Food waste recycling is a newer concept than say glass recycling, so businesses are somewhat unsure about where and how they would find someone to collect their food waste. That’s where the Food Waste Network can help. When we sent information on the regulations and food waste requirements to more than 800 Scottish Vegware customers, we saw a surge in interest in our matchmaking and advice service, suggesting businesses weren’t aware of the new laws (in Scotland which focus on food waste) or how to find a provider.
DB: Do hospitality and foodservice lag behind retail when it comes to diverting waste from landfill?
EB: Animal byproducts regulations have meant that the retail sector has had to divert out of date animal products from landfill for some time. With this already in place, maybe it has been somewhat easier for retail to get to grips with food waste recycling as it is just an extension of current practices.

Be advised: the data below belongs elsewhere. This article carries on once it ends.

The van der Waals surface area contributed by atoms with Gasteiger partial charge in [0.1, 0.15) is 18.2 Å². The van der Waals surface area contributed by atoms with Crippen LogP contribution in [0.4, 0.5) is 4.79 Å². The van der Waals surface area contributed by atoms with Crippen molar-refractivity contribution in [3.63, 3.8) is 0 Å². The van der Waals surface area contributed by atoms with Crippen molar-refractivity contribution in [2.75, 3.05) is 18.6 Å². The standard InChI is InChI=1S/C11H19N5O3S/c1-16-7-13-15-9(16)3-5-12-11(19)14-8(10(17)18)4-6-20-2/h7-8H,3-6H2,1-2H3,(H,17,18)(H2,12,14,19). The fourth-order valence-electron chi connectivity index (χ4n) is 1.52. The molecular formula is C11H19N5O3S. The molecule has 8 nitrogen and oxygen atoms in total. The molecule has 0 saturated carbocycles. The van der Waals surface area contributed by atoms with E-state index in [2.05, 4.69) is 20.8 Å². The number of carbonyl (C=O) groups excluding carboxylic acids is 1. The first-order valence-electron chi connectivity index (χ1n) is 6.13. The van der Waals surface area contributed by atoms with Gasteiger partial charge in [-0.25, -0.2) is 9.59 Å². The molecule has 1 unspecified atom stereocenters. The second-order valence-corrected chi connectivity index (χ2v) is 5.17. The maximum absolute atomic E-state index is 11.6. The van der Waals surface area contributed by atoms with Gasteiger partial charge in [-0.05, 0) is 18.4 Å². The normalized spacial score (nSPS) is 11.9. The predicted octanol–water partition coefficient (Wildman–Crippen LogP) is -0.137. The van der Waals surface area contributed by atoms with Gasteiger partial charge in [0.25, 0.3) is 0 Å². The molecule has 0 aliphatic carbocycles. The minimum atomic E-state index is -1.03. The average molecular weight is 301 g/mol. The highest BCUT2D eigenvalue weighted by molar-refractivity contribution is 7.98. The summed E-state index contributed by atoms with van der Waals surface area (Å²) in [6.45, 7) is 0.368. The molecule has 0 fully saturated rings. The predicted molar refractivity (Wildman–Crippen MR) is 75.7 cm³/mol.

In the hospitality sector, food waste comes in different forms: preparation waste, peelings and leftovers and plate scrapings. These often end up in different bins and mixed in with packaging and other wastes, meaning the extent of food waste is not so obvious as, perhaps, when a supermarket has to dispose of out of date stock.
DB: According the Hospitality Carbon Reduction Forum, there is little co-ordination between the supply of food waste and collection and positioning of anaerobic digestion (AD) and food waste sites. Is this case?